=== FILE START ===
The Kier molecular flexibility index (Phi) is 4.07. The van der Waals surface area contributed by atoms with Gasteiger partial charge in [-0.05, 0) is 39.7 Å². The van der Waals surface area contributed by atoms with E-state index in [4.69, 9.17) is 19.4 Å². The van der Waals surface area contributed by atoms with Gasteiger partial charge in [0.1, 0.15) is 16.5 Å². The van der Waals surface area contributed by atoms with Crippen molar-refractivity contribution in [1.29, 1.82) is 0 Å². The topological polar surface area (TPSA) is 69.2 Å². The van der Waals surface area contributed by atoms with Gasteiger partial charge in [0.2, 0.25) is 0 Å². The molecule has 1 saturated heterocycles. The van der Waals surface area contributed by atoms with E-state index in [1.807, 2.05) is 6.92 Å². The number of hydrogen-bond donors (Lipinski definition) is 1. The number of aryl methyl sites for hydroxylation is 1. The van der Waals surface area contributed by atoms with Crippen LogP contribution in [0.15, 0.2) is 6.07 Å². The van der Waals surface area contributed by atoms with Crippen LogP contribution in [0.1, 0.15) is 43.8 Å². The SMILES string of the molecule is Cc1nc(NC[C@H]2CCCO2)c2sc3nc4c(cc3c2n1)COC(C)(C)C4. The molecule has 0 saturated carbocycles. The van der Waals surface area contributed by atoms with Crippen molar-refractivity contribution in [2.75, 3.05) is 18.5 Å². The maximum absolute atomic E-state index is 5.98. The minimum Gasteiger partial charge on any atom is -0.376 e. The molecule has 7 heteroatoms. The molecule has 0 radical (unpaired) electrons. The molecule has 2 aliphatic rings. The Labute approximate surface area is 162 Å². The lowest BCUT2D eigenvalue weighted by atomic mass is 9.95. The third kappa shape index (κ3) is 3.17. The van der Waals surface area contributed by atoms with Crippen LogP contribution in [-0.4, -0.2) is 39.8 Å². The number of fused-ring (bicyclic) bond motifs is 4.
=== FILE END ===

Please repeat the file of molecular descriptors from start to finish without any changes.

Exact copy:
The Kier molecular flexibility index (Phi) is 4.07. The van der Waals surface area contributed by atoms with Gasteiger partial charge in [-0.05, 0) is 39.7 Å². The van der Waals surface area contributed by atoms with E-state index in [4.69, 9.17) is 19.4 Å². The van der Waals surface area contributed by atoms with Gasteiger partial charge in [0.1, 0.15) is 16.5 Å². The van der Waals surface area contributed by atoms with Crippen molar-refractivity contribution in [1.29, 1.82) is 0 Å². The topological polar surface area (TPSA) is 69.2 Å². The van der Waals surface area contributed by atoms with Gasteiger partial charge in [0.2, 0.25) is 0 Å². The molecule has 1 saturated heterocycles. The van der Waals surface area contributed by atoms with E-state index in [1.807, 2.05) is 6.92 Å². The number of hydrogen-bond donors (Lipinski definition) is 1. The number of aryl methyl sites for hydroxylation is 1. The van der Waals surface area contributed by atoms with Crippen LogP contribution in [0.15, 0.2) is 6.07 Å². The van der Waals surface area contributed by atoms with Crippen LogP contribution in [0.1, 0.15) is 43.8 Å². The SMILES string of the molecule is Cc1nc(NC[C@H]2CCCO2)c2sc3nc4c(cc3c2n1)COC(C)(C)C4. The molecule has 0 saturated carbocycles. The van der Waals surface area contributed by atoms with Crippen molar-refractivity contribution in [2.75, 3.05) is 18.5 Å². The maximum absolute atomic E-state index is 5.98. The minimum Gasteiger partial charge on any atom is -0.376 e. The molecule has 7 heteroatoms. The molecule has 0 radical (unpaired) electrons. The molecule has 2 aliphatic rings. The Labute approximate surface area is 162 Å². The lowest BCUT2D eigenvalue weighted by atomic mass is 9.95. The third kappa shape index (κ3) is 3.17. The van der Waals surface area contributed by atoms with Crippen LogP contribution in [-0.4, -0.2) is 39.8 Å². The number of fused-ring (bicyclic) bond motifs is 4.